Reviving the legacy of Awqaf…
The National Waqf Fund (NWF) seeks to renew and revive the noble institute of Awqaf (Permanent Endowment or Trusts) that have been at the centre of the Islamic community and economy for centuries. Famous Awqaf of the past have sustained great institutions of the past and present from universities to hospitals and provided donors to benefit their communities and receive the rewards, literally forever.
NWF hope to revive this practice of giving to empower Muslims and communities and lift the burden off charities continuously asking donors who are becoming increasingly challenged by the number of projects and lack of change.
The NWF will also enable charities to diversify their income streams by investing reserve income in shariah compliant investments that will grow and support their vital work over time.
A Cherished Legacy
The institution of Waqf involves the endowment of privately owned property, assets, and beneficial output, for a charitable purpose in perpetuity. Individuals can donate land, buildings and other assets that generate some sort of income or return, like rent from property or water from a donated well.
Muslims of the past set up trusts for every kind of need, from supporting widows and wayfarers, to replacing broken utensils and maintaining stray dogs. Learn about how the National Waqf Fund helps everyone setup their own legacy.
A Promising Future
The Muslim population in the UK and west continues to grow, estimated to be 10% of the UK population within 30 years and a lot higher in the major, economical centres. With this growth comes an increasing need for investment in education, opportunity, housing and preserving identity. As almost 50% of the Muslim population are living in 10% of the most economically and socially deprived local authorities in the UK, it is imperative for communities to establish sustainable models of giving and maximise the impact of our giving.
Be the Bridge between the Two
The Companion Jabir said: “There was no one among the Companions of the Messenger of Allah (peace and blessings of Allah be upon him) who had the means, but he would set up a Waqf.”
Muslims are the most charitable communities in the UK, with more then £500M donated in the UK alone, yet we lack permanent establishments that we can still observe around the world, like those set by our noble ancestors. Unlike Zakat, which is fundamental yet particular or Sadaqah which is benevolent yet depletable, Waqf is ingenious and endless both in its benefit to the world and reward to the giver.
Weakening the ramparts requires a new thinking, and in survelling waqfs in theory and in history, Dr. Khan believes the values that underpin waqfs are a perfect antidote to the structual poverty that corrupts our world today.
The Waqf was integral to the Third Sector of pre-modern Muslim societies, acting as a conduit between those with the resources to provide those without. In assuming such a role, their establishment was also a reflection of what was important to the communities in...
Common Questions on Waqf & NWF
1. What is a Waqf and the National Waqf Fund?
A Waqf (Awqaf plural) is an Islamic endowment, usually of property or land, which is held in trust and used for a charitable or religious purpose. The designated ‘Waqf’ is thus used permanently to benefit the relevant causes either directly by use of the waqf, e.g. a hospital or university, or it is used indirectly by generating income from the asset which is then used for the charitable purposes, such as rent from a residential or office building.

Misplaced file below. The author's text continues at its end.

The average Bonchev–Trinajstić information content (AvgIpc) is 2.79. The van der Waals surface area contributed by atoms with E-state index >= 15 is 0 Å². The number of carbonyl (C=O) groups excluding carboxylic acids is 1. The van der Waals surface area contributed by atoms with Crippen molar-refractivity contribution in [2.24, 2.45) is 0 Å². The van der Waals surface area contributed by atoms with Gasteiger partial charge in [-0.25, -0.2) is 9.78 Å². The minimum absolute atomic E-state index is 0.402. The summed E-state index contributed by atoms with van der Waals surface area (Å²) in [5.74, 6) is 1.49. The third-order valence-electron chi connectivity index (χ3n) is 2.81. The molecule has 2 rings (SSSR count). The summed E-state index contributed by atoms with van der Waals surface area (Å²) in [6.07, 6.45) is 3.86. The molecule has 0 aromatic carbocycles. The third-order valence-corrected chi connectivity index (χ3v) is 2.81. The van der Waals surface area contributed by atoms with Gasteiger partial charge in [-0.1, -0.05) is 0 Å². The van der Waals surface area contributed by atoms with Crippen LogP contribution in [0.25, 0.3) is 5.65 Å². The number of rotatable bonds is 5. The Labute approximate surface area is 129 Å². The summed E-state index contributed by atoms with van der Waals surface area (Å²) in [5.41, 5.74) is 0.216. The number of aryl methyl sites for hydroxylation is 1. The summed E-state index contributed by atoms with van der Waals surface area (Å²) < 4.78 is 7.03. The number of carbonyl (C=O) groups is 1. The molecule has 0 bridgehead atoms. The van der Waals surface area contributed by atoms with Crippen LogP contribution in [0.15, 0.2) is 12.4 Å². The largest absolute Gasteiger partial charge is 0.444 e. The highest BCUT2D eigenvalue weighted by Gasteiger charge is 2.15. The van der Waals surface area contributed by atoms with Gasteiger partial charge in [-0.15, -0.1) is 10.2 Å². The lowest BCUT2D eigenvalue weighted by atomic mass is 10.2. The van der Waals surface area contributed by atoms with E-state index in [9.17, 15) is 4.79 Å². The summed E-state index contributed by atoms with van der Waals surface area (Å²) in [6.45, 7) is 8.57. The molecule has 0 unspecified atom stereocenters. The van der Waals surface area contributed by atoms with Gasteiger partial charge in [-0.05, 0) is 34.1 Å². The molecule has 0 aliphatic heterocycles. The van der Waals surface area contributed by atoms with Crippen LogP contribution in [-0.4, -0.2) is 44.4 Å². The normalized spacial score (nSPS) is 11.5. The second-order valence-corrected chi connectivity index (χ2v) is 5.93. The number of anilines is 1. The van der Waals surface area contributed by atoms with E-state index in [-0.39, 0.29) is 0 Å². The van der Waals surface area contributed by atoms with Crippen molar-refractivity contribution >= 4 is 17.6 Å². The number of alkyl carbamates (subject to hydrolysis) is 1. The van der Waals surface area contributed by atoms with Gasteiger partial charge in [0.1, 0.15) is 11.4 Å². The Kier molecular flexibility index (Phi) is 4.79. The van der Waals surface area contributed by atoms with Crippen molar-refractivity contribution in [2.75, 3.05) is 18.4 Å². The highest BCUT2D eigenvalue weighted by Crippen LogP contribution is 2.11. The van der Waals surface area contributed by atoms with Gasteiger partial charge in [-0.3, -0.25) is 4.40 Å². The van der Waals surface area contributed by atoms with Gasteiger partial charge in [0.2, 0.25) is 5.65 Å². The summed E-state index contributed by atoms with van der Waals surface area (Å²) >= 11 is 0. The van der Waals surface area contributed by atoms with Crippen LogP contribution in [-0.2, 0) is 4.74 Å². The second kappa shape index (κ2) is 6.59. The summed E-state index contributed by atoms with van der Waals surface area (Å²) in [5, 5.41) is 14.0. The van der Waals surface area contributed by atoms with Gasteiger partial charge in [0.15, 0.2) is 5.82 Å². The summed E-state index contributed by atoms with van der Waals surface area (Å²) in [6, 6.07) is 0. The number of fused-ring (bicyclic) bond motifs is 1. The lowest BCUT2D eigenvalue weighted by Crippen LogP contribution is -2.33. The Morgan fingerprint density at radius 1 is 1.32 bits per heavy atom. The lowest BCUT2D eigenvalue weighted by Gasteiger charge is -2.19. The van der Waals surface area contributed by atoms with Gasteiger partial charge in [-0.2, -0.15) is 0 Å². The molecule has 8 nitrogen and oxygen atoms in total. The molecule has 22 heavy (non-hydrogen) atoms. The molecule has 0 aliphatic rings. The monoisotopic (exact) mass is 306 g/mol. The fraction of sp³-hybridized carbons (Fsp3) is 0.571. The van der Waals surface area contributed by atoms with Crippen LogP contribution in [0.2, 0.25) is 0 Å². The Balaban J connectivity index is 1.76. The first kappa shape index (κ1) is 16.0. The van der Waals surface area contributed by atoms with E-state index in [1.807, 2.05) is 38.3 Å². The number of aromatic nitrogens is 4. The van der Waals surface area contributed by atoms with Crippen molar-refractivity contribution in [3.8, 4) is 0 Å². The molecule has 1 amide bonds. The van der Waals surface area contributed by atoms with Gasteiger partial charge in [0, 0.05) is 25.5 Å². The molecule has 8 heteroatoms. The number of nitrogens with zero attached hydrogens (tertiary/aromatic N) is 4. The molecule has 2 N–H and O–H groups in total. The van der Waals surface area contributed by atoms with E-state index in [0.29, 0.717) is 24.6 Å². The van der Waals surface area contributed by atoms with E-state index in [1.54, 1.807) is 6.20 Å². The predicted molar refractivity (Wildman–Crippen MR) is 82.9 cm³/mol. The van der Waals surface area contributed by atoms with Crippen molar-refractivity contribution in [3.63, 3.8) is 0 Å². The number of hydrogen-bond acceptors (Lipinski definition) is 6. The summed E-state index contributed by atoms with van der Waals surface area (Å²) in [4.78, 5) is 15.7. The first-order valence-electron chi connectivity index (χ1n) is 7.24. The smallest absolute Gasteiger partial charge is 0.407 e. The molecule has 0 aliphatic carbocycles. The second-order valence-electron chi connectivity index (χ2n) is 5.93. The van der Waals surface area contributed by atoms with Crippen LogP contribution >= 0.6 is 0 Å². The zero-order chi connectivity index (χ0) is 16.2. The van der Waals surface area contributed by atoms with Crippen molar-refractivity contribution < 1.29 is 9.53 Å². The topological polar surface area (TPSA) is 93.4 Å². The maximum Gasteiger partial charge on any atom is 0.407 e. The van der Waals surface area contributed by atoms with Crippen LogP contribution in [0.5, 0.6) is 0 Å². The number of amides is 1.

2. How does giving to Waqf differ from other forms of giving such as Zakat, Sadaqa etc?
Awqaf are permanent endowments such as buildings, land and other assets that can be used continuously for charitable or religious purposes. Zakat is a mandatory portion of your savings that has to be given in accordance with the teachings of the Quran and Sunnah of the Prophet, setting up a Waqf is not mandatory. Sadaqa is considered general charity and giving to NWF can be considered a specific form of ‘Sadaqa’.
3. Can I donate my Zakat to NWF?
Zakat can only be given to the categories Allah has mentioned specifically in the Quran (Surah Tawbah verse 60) and donating to or setting up a Waqf is not considered to be Zakat eligible.
4. Is there a minimum I need to donate to invest in a Waqf?
Traditionally Awqaf were buildings or land that were handed over to the relevant authority to benefit the public, such as universities and schools. The NWF model allows much smaller donations that we can then pool together and invest in assets such as property. The income generated from these assets is thereafter distributed to the causes according to the agreed criteria.
In short, there is no minimum you can donate.
5. How do you keep the fundraising, investment and grant giving departments independent from each other?
NWF has been setup to ensure complete transparency and independence of our fundraising, investment and grant management departments by ensuring they are each managed by their own committees that have decision making that is not reliant upon each other.
The everyday fundraising and operations of the organisation is managed by the operational team, led by the CEO who reports into the directors and trustees of the charity.
The Investment committee consists of the advisors and consultants that are overseen by our shariah board to ensure our investment choices and partners are shariah compliant. Our investment partners ensure that the performance of these investments are managed like any other investment portfolio.
Finally, our grant making process to charities is fully compliant with both best practice guidelines from the charities commission and HMRC advice. Our grant making department also has criteria in place for charities to apply and report on the funds distributed. The process and criteria are detailed here.
Get In Touch
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